Miserere Nostri belongs to the English Elizabethan tradition of setting the Miserere texts, Miserere Mei, Miserere Mihi and Miserere Nostri to canonic musical settings, primarily as a demonstration of technical skill.
Tallisís setting is a canon six in two; six voices are used to create a simultaneous or double canon. The first is a canon at the unison, between the two highest voices. Superius 1 is the antecedent (the first sounding voice) by one semi-breve. The second is a mensuration canon of four voices, all beginning simultaneously. The Discantus part is the antecedent with the Contra tenor in canon in double augmentation (the notes are four times longer). The two Bassus parts are in canon per Arsin et Thesin, that is they are inverted so that upward intervals in the antecedent are downward in the consequent (the answer). Bassus 2 is augmented (the note values are doubled) and Bassus 1 is triple augmented (the note values are eight times longer).
Despite this complexity and the consequently dense texture, Miserere Nostri sounds unmistakably like Tallis containing no stilted or contrived writing that can sometimes pervade in less successful canonic essays.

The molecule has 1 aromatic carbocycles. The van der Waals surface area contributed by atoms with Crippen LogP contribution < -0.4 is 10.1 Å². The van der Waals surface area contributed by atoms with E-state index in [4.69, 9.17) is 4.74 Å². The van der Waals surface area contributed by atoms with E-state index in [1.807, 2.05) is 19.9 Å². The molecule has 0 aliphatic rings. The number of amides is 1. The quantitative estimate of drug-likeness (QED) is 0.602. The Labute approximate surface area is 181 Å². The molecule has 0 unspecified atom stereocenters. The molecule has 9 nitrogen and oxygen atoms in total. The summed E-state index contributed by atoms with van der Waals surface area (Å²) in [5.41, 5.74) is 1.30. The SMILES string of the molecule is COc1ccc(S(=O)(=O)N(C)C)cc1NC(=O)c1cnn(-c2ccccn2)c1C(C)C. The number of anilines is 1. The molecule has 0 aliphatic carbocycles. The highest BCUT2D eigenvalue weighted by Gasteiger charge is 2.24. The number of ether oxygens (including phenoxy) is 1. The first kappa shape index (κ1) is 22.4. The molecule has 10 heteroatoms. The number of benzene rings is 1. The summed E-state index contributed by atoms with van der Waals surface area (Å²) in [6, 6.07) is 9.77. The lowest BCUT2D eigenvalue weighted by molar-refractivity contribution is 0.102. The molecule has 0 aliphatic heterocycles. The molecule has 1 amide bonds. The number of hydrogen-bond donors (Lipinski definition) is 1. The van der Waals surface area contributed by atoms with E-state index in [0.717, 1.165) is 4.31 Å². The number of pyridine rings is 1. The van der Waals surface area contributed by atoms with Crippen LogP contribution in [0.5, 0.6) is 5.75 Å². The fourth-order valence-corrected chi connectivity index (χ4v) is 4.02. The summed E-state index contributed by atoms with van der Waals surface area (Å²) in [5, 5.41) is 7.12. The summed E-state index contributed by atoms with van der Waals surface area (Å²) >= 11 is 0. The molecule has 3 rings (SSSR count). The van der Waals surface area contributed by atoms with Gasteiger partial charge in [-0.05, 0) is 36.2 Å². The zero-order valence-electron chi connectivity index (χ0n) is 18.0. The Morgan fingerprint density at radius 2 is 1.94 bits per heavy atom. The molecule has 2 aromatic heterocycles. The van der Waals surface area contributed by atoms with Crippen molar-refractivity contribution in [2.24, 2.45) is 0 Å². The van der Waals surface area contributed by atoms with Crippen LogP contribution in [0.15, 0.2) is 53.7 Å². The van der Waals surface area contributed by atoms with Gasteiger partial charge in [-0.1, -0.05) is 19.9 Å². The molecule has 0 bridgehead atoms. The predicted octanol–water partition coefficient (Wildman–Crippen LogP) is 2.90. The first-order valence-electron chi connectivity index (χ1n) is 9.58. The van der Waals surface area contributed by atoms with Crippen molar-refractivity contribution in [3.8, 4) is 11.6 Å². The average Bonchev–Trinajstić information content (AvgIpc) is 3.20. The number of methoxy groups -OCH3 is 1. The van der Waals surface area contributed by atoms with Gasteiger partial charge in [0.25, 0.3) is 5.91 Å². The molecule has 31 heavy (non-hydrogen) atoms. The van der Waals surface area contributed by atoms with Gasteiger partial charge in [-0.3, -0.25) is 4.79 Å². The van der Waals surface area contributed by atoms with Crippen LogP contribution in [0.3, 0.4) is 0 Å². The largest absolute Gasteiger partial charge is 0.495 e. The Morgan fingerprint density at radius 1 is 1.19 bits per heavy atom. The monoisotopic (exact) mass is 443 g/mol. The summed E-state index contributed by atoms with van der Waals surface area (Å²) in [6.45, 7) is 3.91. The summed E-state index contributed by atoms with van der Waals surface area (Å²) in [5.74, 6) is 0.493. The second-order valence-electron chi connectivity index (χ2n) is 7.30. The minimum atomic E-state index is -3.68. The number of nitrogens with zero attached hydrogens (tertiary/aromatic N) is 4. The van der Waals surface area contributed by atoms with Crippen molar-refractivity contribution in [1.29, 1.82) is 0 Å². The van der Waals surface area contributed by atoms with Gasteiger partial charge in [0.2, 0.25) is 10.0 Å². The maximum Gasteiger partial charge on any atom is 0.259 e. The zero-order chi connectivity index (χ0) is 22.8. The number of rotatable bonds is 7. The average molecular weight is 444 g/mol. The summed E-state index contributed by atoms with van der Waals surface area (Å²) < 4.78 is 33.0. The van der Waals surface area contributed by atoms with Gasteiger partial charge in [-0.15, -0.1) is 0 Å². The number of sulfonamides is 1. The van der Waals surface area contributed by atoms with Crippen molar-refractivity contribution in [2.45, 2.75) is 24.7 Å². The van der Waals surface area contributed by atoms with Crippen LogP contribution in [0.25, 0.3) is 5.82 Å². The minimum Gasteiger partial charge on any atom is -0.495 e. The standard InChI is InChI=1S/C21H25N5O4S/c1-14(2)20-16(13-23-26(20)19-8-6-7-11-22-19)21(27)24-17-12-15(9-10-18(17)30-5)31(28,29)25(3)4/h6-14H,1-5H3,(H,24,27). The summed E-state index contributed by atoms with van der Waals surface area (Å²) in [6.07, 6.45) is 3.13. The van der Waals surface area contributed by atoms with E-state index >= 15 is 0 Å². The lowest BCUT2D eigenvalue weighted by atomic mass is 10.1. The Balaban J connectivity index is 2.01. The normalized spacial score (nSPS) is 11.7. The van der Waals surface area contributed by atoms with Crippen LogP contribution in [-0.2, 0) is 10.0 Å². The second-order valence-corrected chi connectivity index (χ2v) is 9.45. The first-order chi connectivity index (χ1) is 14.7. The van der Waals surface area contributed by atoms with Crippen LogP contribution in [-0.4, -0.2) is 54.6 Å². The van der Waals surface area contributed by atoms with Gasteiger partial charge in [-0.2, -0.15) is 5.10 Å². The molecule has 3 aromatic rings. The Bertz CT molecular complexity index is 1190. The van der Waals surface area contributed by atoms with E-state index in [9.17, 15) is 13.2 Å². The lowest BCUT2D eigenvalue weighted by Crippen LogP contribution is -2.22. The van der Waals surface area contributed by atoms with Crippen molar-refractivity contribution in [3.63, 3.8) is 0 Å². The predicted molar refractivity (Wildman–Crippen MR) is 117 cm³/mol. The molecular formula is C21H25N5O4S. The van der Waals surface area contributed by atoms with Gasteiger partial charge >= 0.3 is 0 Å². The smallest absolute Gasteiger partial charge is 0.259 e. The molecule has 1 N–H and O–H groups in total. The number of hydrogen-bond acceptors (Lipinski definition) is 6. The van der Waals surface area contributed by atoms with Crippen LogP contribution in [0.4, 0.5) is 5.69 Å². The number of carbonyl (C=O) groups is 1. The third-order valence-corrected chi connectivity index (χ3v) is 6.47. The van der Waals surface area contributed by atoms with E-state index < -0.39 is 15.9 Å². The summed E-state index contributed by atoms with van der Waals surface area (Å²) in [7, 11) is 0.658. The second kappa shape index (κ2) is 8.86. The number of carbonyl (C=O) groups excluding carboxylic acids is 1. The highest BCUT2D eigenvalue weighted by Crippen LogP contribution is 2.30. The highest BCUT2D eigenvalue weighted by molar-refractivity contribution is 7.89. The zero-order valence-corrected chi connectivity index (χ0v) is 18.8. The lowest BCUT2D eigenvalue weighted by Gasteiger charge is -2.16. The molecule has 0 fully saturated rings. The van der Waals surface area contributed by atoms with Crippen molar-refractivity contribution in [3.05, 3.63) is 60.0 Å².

The two leading canonic voices, Superius and Discantus are both marked with signa indicating in the case of the Superius part the point at which the consequent enters, and in the case of the Discantus part the extent of the mensural canons.
Tallis wrote Miserere Nostri during the reign of Elizabeth I sometime before 1575. In his hand-written score of 1770 (Lbm Add. MSS. 14398) Mr. Warren ascribes it to 1570, though it is not known on what authority.
The text appears at least twice in the liturgy: as verse 3 of psalm 122 and as the anti-penultimate verse of the Te Deum. The phrase Miserere nostri is an alternative form of the more familiar Miserere nobis found in the mass ordinary.
Cantiones Sacrae 1575. A collection of Latin motets published jointly by Tallis and his younger contemporary, William Byrd, in 1575 and designed primarily for use in private performance. It was typeset by Thomas Vautrollerius under the supervision of the composers but since it was the first published music in England their lack of experience clearly shows. Not all errors were spotted at the proof stage and frequently the print run was stopped and further corrections made. Each one of the 15 or so extant copies of Cantiones Sacrae differ in minor detail. The Discantus part book ascribes Miserere Nostri to W. Birdi rather than T. Tallis - a printerís error which is perhaps explicable because motet number 29 is Miserere Mihi by Byrd. A further error is the omission of the time signatures in the Superius Secundus and Contra Tenor parts.
Miserere Nostri is the thirty fourth and final motet in the collection. The index describes Miserere Nostri thus;
6 partes in duabus, cum, uni parte ad placitum. (Canon six in two, one freely composed part).
The part books all have inscriptions as follows;
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